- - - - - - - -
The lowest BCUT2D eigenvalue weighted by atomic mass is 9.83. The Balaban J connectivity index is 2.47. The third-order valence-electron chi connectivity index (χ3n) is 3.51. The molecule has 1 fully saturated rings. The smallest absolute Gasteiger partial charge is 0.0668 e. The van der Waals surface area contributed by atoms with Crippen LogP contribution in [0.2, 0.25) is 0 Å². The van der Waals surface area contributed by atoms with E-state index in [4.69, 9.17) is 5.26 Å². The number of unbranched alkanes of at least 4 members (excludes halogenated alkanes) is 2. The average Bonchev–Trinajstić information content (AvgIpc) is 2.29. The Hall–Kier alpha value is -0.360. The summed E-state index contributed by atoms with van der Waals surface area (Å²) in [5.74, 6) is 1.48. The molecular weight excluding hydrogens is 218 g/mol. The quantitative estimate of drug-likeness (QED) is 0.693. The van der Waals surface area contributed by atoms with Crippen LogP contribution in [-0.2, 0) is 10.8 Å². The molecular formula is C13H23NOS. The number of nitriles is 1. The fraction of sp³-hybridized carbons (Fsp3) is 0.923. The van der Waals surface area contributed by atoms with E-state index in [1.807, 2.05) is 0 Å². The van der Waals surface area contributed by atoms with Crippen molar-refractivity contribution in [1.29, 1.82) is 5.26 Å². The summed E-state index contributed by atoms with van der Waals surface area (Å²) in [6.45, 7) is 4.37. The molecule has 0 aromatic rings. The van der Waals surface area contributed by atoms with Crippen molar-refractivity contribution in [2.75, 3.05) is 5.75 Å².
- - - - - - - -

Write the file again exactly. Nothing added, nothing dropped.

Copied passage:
The lowest BCUT2D eigenvalue weighted by atomic mass is 9.83. The Balaban J connectivity index is 2.47. The third-order valence-electron chi connectivity index (χ3n) is 3.51. The molecule has 1 fully saturated rings. The smallest absolute Gasteiger partial charge is 0.0668 e. The van der Waals surface area contributed by atoms with Crippen LogP contribution in [0.2, 0.25) is 0 Å². The van der Waals surface area contributed by atoms with E-state index in [4.69, 9.17) is 5.26 Å². The number of unbranched alkanes of at least 4 members (excludes halogenated alkanes) is 2. The average Bonchev–Trinajstić information content (AvgIpc) is 2.29. The Hall–Kier alpha value is -0.360. The summed E-state index contributed by atoms with van der Waals surface area (Å²) in [5.74, 6) is 1.48. The molecular weight excluding hydrogens is 218 g/mol. The quantitative estimate of drug-likeness (QED) is 0.693. The van der Waals surface area contributed by atoms with Crippen LogP contribution in [-0.2, 0) is 10.8 Å². The molecular formula is C13H23NOS. The number of nitriles is 1. The fraction of sp³-hybridized carbons (Fsp3) is 0.923. The van der Waals surface area contributed by atoms with E-state index in [1.807, 2.05) is 0 Å². The van der Waals surface area contributed by atoms with Crippen molar-refractivity contribution in [1.29, 1.82) is 5.26 Å². The summed E-state index contributed by atoms with van der Waals surface area (Å²) in [6.45, 7) is 4.37. The molecule has 0 aromatic rings. The van der Waals surface area contributed by atoms with Crippen molar-refractivity contribution in [2.75, 3.05) is 5.75 Å².